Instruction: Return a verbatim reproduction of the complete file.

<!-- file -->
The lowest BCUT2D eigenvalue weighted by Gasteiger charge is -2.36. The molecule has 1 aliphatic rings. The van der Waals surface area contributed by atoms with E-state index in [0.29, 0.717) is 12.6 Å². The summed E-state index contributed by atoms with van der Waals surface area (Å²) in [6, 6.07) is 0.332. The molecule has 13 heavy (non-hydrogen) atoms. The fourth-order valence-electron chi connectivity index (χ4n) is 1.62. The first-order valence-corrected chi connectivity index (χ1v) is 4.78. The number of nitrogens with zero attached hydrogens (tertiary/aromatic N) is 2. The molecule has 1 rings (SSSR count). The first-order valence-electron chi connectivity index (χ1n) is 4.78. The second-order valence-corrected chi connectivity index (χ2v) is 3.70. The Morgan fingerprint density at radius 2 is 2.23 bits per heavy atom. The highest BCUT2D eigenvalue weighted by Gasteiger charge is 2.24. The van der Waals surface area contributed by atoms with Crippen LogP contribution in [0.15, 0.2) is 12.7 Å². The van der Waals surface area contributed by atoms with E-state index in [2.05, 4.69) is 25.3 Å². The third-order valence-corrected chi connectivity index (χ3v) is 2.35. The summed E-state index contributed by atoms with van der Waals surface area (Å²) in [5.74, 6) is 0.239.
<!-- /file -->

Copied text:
The lowest BCUT2D eigenvalue weighted by Gasteiger charge is -2.36. The molecule has 1 aliphatic rings. The van der Waals surface area contributed by atoms with E-state index in [0.29, 0.717) is 12.6 Å². The summed E-state index contributed by atoms with van der Waals surface area (Å²) in [6, 6.07) is 0.332. The molecule has 13 heavy (non-hydrogen) atoms. The fourth-order valence-electron chi connectivity index (χ4n) is 1.62. The first-order valence-corrected chi connectivity index (χ1v) is 4.78. The number of nitrogens with zero attached hydrogens (tertiary/aromatic N) is 2. The molecule has 1 rings (SSSR count). The first-order valence-electron chi connectivity index (χ1n) is 4.78. The second-order valence-corrected chi connectivity index (χ2v) is 3.70. The Morgan fingerprint density at radius 2 is 2.23 bits per heavy atom. The highest BCUT2D eigenvalue weighted by Gasteiger charge is 2.24. The van der Waals surface area contributed by atoms with Crippen LogP contribution in [0.15, 0.2) is 12.7 Å². The van der Waals surface area contributed by atoms with E-state index in [2.05, 4.69) is 25.3 Å². The third-order valence-corrected chi connectivity index (χ3v) is 2.35. The summed E-state index contributed by atoms with van der Waals surface area (Å²) in [5.74, 6) is 0.239.